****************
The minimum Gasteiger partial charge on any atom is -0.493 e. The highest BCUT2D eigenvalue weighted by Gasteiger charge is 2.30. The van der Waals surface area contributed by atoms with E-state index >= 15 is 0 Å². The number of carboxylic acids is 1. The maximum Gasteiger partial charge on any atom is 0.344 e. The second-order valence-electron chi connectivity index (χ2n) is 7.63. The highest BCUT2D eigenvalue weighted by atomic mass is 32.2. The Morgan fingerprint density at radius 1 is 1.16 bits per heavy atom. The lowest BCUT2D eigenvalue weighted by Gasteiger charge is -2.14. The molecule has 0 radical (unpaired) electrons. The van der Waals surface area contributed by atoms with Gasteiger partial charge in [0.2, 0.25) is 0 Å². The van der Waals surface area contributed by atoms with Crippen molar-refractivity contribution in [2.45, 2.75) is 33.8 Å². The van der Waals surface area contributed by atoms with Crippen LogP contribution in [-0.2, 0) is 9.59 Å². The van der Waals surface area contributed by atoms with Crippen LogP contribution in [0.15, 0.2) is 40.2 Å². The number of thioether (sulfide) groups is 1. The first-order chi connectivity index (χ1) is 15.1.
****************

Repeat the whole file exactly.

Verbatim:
The minimum Gasteiger partial charge on any atom is -0.493 e. The highest BCUT2D eigenvalue weighted by Gasteiger charge is 2.30. The van der Waals surface area contributed by atoms with E-state index >= 15 is 0 Å². The number of carboxylic acids is 1. The maximum Gasteiger partial charge on any atom is 0.344 e. The second-order valence-electron chi connectivity index (χ2n) is 7.63. The highest BCUT2D eigenvalue weighted by atomic mass is 32.2. The Morgan fingerprint density at radius 1 is 1.16 bits per heavy atom. The lowest BCUT2D eigenvalue weighted by Gasteiger charge is -2.14. The molecule has 0 radical (unpaired) electrons. The van der Waals surface area contributed by atoms with Gasteiger partial charge in [0.2, 0.25) is 0 Å². The van der Waals surface area contributed by atoms with Crippen molar-refractivity contribution in [2.45, 2.75) is 33.8 Å². The van der Waals surface area contributed by atoms with Crippen LogP contribution in [-0.2, 0) is 9.59 Å². The van der Waals surface area contributed by atoms with Crippen LogP contribution in [0.15, 0.2) is 40.2 Å². The number of thioether (sulfide) groups is 1. The first-order chi connectivity index (χ1) is 15.1.